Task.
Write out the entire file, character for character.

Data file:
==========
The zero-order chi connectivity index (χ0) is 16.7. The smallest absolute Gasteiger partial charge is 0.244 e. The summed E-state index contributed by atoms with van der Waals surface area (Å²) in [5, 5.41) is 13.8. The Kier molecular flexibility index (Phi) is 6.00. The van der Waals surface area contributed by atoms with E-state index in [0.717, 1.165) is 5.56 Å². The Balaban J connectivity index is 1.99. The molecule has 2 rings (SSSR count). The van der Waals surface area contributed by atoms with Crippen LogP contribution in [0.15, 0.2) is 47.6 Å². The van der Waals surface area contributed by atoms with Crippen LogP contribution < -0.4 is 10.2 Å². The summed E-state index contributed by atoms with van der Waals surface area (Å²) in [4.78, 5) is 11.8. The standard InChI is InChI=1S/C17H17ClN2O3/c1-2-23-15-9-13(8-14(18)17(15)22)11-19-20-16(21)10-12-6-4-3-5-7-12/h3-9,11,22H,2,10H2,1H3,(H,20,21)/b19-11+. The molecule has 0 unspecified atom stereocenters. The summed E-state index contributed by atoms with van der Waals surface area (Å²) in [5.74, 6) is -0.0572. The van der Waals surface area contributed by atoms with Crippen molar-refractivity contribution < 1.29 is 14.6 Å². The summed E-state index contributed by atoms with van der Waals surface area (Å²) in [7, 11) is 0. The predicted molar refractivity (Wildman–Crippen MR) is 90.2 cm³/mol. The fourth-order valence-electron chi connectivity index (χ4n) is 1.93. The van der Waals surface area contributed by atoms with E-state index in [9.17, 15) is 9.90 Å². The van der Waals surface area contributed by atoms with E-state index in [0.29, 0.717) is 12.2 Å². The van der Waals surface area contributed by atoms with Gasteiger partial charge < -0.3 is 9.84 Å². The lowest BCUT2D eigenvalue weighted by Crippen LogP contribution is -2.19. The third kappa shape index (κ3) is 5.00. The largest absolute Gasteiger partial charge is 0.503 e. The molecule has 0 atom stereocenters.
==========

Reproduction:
The zero-order chi connectivity index (χ0) is 16.7. The smallest absolute Gasteiger partial charge is 0.244 e. The summed E-state index contributed by atoms with van der Waals surface area (Å²) in [5, 5.41) is 13.8. The Kier molecular flexibility index (Phi) is 6.00. The van der Waals surface area contributed by atoms with E-state index in [0.717, 1.165) is 5.56 Å². The Balaban J connectivity index is 1.99. The molecule has 2 rings (SSSR count). The van der Waals surface area contributed by atoms with Crippen LogP contribution in [0.15, 0.2) is 47.6 Å². The van der Waals surface area contributed by atoms with Crippen LogP contribution < -0.4 is 10.2 Å². The summed E-state index contributed by atoms with van der Waals surface area (Å²) in [4.78, 5) is 11.8. The standard InChI is InChI=1S/C17H17ClN2O3/c1-2-23-15-9-13(8-14(18)17(15)22)11-19-20-16(21)10-12-6-4-3-5-7-12/h3-9,11,22H,2,10H2,1H3,(H,20,21)/b19-11+. The molecule has 0 unspecified atom stereocenters. The summed E-state index contributed by atoms with van der Waals surface area (Å²) in [5.74, 6) is -0.0572. The van der Waals surface area contributed by atoms with Crippen molar-refractivity contribution < 1.29 is 14.6 Å². The summed E-state index contributed by atoms with van der Waals surface area (Å²) in [7, 11) is 0. The predicted molar refractivity (Wildman–Crippen MR) is 90.2 cm³/mol. The fourth-order valence-electron chi connectivity index (χ4n) is 1.93. The van der Waals surface area contributed by atoms with E-state index in [9.17, 15) is 9.90 Å². The van der Waals surface area contributed by atoms with E-state index in [0.29, 0.717) is 12.2 Å². The van der Waals surface area contributed by atoms with Gasteiger partial charge < -0.3 is 9.84 Å². The lowest BCUT2D eigenvalue weighted by Crippen LogP contribution is -2.19. The third kappa shape index (κ3) is 5.00. The largest absolute Gasteiger partial charge is 0.503 e. The molecule has 0 atom stereocenters.